The NRC, pursuant to 10 CFR 26.9, requires that upon application of any interested person or on its own initiative, the Commission may grant such exemptions from the requirements of the regulations at 10 CFR 26.205(c) and (d), as “it determines are authorized by law and will not endanger life or property or the common defense and security, and are otherwise in the public interest.”
The NRC staff has reviewed the licensee's request using the regulations contained in 10 CFR 26.205 and 10 CFR 26.207 and related Statements of Consideration in the 10 CFR part 26 Final Rule published in the Federal Register on March 31, 2008 (73 FR 17148). Other references include:
- NRC Regulatory Guide 5.73, “Fatigue Management for Nuclear Power Plant Personnel,” dated March 2009 (ADAMS Accession No. ML083450028);
- NRC Information Notice 93-53, “Effect of Hurricane Andrew on Turkey Point Nuclear Generating Station and Lessons Learned,” dated July 20, 1993 (ADAMS Accession No. ML031070364);
- NRC Information Notice 93-53, Supplement 1, “Effect of Hurricane Start Printed Page 12138Andrew on Turkey Point Nuclear Generating Station and Lessons Learned,” dated April 29, 2004 (ADAMS Accession No. ML031070490);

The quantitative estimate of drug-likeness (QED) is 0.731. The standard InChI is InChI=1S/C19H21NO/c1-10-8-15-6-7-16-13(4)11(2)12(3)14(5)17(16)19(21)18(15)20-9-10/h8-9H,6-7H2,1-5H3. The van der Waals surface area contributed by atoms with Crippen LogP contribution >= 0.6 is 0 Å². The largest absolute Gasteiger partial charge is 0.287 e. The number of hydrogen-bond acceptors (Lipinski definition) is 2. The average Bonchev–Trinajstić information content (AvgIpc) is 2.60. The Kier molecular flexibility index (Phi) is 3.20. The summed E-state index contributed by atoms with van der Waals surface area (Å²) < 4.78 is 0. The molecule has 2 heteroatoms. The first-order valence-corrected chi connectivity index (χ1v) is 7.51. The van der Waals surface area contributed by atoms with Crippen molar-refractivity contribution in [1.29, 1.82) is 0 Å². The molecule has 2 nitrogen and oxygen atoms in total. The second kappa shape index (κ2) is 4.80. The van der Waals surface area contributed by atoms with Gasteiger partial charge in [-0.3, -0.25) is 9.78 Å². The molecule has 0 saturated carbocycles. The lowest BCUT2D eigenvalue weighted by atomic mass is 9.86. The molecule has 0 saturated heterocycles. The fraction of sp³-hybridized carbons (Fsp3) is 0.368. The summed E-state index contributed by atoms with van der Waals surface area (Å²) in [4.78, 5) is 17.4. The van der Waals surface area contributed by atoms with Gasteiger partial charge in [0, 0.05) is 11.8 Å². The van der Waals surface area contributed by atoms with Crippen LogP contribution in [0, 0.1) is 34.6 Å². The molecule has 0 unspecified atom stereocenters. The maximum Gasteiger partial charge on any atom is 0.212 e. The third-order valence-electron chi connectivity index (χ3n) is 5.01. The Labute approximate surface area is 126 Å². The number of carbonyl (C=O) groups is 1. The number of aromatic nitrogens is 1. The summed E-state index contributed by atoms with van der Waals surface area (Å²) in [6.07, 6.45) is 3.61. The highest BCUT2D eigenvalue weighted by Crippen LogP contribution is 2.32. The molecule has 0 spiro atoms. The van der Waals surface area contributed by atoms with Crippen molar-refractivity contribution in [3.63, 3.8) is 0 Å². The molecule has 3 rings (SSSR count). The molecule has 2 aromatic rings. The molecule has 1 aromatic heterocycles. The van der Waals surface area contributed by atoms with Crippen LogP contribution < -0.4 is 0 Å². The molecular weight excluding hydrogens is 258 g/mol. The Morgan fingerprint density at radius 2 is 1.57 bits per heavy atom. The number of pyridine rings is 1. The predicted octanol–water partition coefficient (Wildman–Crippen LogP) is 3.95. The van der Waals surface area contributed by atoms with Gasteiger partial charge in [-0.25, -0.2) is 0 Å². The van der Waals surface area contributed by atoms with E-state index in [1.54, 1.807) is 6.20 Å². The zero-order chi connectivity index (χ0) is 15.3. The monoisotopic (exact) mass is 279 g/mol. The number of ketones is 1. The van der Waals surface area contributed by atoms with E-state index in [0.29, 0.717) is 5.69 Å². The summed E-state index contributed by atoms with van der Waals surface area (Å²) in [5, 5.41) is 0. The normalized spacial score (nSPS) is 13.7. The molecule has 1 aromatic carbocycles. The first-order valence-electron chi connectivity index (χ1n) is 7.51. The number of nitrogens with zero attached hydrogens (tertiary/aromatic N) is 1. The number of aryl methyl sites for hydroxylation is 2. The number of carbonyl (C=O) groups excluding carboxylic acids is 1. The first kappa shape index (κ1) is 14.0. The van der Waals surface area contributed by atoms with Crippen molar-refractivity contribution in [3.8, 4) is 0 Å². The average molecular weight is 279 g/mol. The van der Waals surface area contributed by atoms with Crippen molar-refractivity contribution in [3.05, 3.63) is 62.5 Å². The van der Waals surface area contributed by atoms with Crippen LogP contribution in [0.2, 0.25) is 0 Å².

- NUREG-0933, “Resolution of Generic Safety Issues, Section 3, `New Generic Issues: Issue 178: Effect of Hurricane Andrew on Turkey Point (Revision 2)' ”; and
- NUREG-1474, “Effect of Hurricane Andrew on the Turkey Point Nuclear Generating Station from August 20-30, 1992,” produced jointly by the NRC and the Institute of Nuclear Power Operations (non-publicly available).
Based on its review, the NRC staff agrees that preparing the site for the onset of tropical storms and hurricanes, which includes sequestering enough essential personnel to provide for shift relief, is necessary to ensure adequate protection of the plant and personnel safety, would maintain protection of health and safety of the public, would not adversely affect the common defense and security, and is otherwise in the public interest.